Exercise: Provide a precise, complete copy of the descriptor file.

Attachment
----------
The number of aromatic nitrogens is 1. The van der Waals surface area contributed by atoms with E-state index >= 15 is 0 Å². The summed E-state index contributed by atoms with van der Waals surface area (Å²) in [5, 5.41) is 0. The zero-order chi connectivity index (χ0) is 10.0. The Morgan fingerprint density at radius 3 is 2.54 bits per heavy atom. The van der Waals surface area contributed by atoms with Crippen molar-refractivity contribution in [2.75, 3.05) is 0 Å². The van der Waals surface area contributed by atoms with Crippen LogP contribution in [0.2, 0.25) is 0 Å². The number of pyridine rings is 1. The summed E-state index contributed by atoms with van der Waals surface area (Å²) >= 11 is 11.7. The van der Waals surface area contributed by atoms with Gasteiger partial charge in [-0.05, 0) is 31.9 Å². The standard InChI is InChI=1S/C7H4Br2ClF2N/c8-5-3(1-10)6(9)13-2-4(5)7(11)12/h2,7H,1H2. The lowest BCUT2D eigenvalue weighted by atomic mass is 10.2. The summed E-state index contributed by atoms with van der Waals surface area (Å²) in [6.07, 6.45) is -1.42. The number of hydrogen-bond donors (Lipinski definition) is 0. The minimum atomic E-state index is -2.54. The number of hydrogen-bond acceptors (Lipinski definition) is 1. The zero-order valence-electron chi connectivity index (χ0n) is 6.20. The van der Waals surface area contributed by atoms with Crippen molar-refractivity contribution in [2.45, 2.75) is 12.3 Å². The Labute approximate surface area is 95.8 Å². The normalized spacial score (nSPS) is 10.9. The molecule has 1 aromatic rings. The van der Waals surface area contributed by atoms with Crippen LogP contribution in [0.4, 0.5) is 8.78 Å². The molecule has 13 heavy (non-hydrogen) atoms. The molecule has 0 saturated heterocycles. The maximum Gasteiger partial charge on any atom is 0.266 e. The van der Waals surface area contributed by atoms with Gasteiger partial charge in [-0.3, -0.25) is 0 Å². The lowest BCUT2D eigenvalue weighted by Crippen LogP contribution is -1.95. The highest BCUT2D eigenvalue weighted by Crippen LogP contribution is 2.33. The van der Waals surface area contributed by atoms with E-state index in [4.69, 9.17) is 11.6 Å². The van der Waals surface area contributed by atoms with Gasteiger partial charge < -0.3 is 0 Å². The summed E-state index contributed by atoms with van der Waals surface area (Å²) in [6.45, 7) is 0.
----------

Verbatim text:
The number of aromatic nitrogens is 1. The van der Waals surface area contributed by atoms with E-state index >= 15 is 0 Å². The summed E-state index contributed by atoms with van der Waals surface area (Å²) in [5, 5.41) is 0. The zero-order chi connectivity index (χ0) is 10.0. The Morgan fingerprint density at radius 3 is 2.54 bits per heavy atom. The van der Waals surface area contributed by atoms with Crippen molar-refractivity contribution in [2.75, 3.05) is 0 Å². The van der Waals surface area contributed by atoms with Crippen LogP contribution in [0.2, 0.25) is 0 Å². The number of pyridine rings is 1. The summed E-state index contributed by atoms with van der Waals surface area (Å²) >= 11 is 11.7. The van der Waals surface area contributed by atoms with Gasteiger partial charge in [-0.05, 0) is 31.9 Å². The standard InChI is InChI=1S/C7H4Br2ClF2N/c8-5-3(1-10)6(9)13-2-4(5)7(11)12/h2,7H,1H2. The lowest BCUT2D eigenvalue weighted by atomic mass is 10.2. The summed E-state index contributed by atoms with van der Waals surface area (Å²) in [6.07, 6.45) is -1.42. The number of hydrogen-bond donors (Lipinski definition) is 0. The minimum atomic E-state index is -2.54. The number of hydrogen-bond acceptors (Lipinski definition) is 1. The zero-order valence-electron chi connectivity index (χ0n) is 6.20. The van der Waals surface area contributed by atoms with Crippen molar-refractivity contribution in [2.45, 2.75) is 12.3 Å². The Labute approximate surface area is 95.8 Å². The normalized spacial score (nSPS) is 10.9. The molecule has 1 aromatic rings. The van der Waals surface area contributed by atoms with Crippen LogP contribution in [0.4, 0.5) is 8.78 Å². The molecule has 13 heavy (non-hydrogen) atoms. The molecule has 0 saturated heterocycles. The maximum Gasteiger partial charge on any atom is 0.266 e. The van der Waals surface area contributed by atoms with Gasteiger partial charge in [-0.3, -0.25) is 0 Å². The lowest BCUT2D eigenvalue weighted by Crippen LogP contribution is -1.95. The highest BCUT2D eigenvalue weighted by Crippen LogP contribution is 2.33. The van der Waals surface area contributed by atoms with E-state index in [4.69, 9.17) is 11.6 Å². The van der Waals surface area contributed by atoms with Gasteiger partial charge < -0.3 is 0 Å². The summed E-state index contributed by atoms with van der Waals surface area (Å²) in [6.45, 7) is 0.